A businessman on the phone next to a sign that says 'for rent'.

The volatility of the residential property market in recent times has led to many landlords opting to invest in commercial property, especially commercial properties in LondonBecoming a landlord is a big responsibility, but what are the responsibilities of being a commercial landlord? How do they differ from the responsibilities of residential landlords? 

Landlord and tenant shaking hands in a commercial property.

Here, our expert team of landlord insurance specialists at CIA Landlords look more closely into the responsibilities of a commercial landlord.

Firstly, what is a commercial landlord?

A commercial landlord is someone who owns and rents out property intended for use as a storefront or business space. In contrast, residential landlords do not permit commercial activities on their properties. Their focus lies in providing living spaces for tenants, encompassing both multi-family and single-use homes.

Commercial landlord responsibilities 

If you have decided to become a commercial landlord, there are certain responsibilities you must fulfil. 

Maintenance and repairs 

The responsibilities of the commercial landlord and tenant for different aspects of maintenance and repairs will be laid out in the lease agreement. Commercial landlords are usually responsible for structural maintenance and repairs, such as the roof, walls, and flooring.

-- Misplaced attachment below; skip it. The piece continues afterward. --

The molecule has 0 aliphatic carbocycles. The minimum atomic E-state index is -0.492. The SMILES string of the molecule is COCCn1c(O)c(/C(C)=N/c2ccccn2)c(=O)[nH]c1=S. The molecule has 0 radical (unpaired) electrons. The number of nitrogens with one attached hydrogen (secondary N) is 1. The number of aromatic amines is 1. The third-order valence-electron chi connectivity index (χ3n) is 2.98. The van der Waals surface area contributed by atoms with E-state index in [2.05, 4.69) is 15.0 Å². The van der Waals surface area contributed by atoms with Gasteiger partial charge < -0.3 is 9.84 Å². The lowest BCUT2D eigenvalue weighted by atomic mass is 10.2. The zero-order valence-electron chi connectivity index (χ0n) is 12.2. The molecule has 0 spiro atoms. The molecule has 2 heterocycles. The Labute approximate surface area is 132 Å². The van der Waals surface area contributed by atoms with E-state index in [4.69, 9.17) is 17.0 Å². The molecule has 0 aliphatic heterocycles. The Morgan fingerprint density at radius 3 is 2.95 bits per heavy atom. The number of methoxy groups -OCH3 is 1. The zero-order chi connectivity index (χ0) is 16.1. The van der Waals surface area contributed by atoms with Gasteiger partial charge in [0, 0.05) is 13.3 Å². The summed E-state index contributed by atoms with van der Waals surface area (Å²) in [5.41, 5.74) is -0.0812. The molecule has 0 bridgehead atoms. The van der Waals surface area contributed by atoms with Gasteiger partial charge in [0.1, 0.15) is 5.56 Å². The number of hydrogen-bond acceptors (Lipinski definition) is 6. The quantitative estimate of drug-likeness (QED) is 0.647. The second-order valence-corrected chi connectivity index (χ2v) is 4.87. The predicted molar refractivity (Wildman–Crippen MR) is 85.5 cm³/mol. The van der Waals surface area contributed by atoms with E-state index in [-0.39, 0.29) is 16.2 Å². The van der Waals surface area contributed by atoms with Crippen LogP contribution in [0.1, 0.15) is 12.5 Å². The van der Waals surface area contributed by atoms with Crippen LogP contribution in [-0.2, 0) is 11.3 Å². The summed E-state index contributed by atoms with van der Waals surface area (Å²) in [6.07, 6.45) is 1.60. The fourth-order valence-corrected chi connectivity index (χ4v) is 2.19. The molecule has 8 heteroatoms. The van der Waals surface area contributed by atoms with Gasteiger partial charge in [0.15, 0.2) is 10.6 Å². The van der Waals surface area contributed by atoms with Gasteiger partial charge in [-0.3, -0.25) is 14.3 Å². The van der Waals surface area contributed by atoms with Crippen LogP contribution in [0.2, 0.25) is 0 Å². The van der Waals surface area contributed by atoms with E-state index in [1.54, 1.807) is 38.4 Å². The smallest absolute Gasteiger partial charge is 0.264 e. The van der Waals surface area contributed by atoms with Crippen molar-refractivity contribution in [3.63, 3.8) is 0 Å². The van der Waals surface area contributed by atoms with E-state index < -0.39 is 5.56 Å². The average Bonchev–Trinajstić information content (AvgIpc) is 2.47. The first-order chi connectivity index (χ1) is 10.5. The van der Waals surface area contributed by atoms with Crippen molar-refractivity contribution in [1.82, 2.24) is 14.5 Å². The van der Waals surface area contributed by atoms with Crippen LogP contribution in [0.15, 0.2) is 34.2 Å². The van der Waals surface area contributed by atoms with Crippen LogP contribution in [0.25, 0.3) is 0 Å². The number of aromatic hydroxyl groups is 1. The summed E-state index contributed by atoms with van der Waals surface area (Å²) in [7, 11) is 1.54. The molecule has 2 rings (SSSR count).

Commercial property tenants are responsible for non-structural maintenance and repairs, such as heating, plumbing, lighting, and providing drinking water for employees. 

Communal areas 

Commercial landlords are responsible for communal areas and ensuring health and safety in them, whereas tenants are usually responsible for fulfilling health and safety regulations in non-communal areas of the building. 

Providing fire safety equipment 

Although commercial tenants are responsible for complying with fire safety in commercial properties, landlords are responsible for providing fire safety equipment, such as fire extinguishers, blankets, and evacuation chutes. 

The fixtures and fittings you own 

As a commercial landlord, you will be responsible for securely installing and repairing any fixtures and fittings you own. For example, if you have fixed a hanging ceiling light yourself in your commercial property before a tenant’s arrival, you will be responsible for it.

However, if your tenant brings in their own fittings such as a fridge-freezer unit to your commercial property, they will be responsible for it. This includes being responsible for taking out their own insurance coverage to cover such items. 

A businessman on the phone next to a sign that says 'for rent'.

What are the benefits of being a commercial landlord? 

Why become a commercial landlord and make the switch? Well, there are clear benefits to being a commercial landlord, which include:

  • Increased tenant security
  • Longer leases with commercial tenants 
  • Improved cash flow with tenants paying you in advance 
  • The potential for considerably higher ROI than with residential properties, e.g. due to multiple businesses working in the same building paying you rent 

Thinking about ways to protect your commercial property investment? Take out a commercial landlord insurance policy with CIA Landlords.

Get a quote today to learn more about our affordable landlord insurance rates. Call us on 01788 818 670 or email  info@cia-insurance.co.uk.

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